That lull in meteor activity will end this weekend when the Lyrid meteor shower peaks in the predawn hours on Sunday. Lyrid meteors can be seen any time after midnight when the constellation Lyra is well above the horizon. The best time to look, however, is between about 2 a.m. and dawn. That's when the local sky is pointing directly into the meteoroid debris stream. The new moon will guarantee a dark sky for this year's show, allowing observers of the Lyrids to view one or two "shooting stars" every few minutes.
The best way to view the meteor shower is to lie down on your favorite lawn chair and look up somewhat toward the north near the constellation of Lyra. The higher Lyra and its bright star Vega climb into the sky, the more meteors you are likely to see.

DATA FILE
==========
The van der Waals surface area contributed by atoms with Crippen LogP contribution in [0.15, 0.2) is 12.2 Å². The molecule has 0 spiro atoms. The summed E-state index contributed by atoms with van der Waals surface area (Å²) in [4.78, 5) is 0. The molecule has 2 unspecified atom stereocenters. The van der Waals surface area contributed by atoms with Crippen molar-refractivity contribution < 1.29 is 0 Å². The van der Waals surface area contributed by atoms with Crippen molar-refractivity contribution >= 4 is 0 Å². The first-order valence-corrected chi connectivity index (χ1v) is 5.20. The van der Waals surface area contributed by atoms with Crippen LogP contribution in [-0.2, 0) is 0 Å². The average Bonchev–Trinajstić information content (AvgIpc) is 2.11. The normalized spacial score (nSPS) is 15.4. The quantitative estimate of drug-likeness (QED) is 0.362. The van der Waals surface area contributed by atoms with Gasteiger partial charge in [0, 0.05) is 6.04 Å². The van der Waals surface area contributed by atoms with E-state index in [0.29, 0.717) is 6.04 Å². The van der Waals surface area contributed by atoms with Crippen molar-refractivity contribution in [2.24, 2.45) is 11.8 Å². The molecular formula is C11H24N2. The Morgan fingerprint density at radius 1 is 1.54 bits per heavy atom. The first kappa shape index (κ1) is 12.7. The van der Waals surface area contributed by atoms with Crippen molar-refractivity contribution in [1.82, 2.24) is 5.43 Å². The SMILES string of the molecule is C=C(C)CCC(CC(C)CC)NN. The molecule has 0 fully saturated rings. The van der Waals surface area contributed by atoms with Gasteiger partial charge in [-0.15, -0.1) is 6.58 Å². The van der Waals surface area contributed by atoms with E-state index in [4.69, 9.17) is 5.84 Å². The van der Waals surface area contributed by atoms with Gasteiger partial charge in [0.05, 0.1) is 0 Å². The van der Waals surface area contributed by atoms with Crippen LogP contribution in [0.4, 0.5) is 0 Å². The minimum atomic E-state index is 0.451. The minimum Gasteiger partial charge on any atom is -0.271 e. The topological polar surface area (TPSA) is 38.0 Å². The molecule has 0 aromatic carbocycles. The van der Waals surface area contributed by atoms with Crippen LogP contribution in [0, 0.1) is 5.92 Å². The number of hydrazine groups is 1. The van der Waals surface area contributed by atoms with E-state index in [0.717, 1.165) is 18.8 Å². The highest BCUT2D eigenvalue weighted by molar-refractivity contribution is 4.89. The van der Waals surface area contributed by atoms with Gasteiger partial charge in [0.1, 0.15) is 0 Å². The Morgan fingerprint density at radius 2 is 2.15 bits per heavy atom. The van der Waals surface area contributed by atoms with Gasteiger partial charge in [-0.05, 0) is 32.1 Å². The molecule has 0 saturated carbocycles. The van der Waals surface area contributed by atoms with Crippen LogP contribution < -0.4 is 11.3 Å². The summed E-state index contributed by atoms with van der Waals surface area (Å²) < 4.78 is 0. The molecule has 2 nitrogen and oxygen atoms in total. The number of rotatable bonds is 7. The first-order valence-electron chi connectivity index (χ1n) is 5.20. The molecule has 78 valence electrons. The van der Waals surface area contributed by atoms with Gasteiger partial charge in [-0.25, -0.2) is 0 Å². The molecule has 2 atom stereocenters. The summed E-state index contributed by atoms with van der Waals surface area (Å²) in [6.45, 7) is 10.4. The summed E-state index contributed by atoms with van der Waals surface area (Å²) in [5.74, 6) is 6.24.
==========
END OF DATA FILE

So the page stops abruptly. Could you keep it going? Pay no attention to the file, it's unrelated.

Meteors can appear in any part of the sky, although their trails will tend to point back toward the radiant near the constellation of Lyra.science - bookclub
First Published April 16, 2012 12:00 AM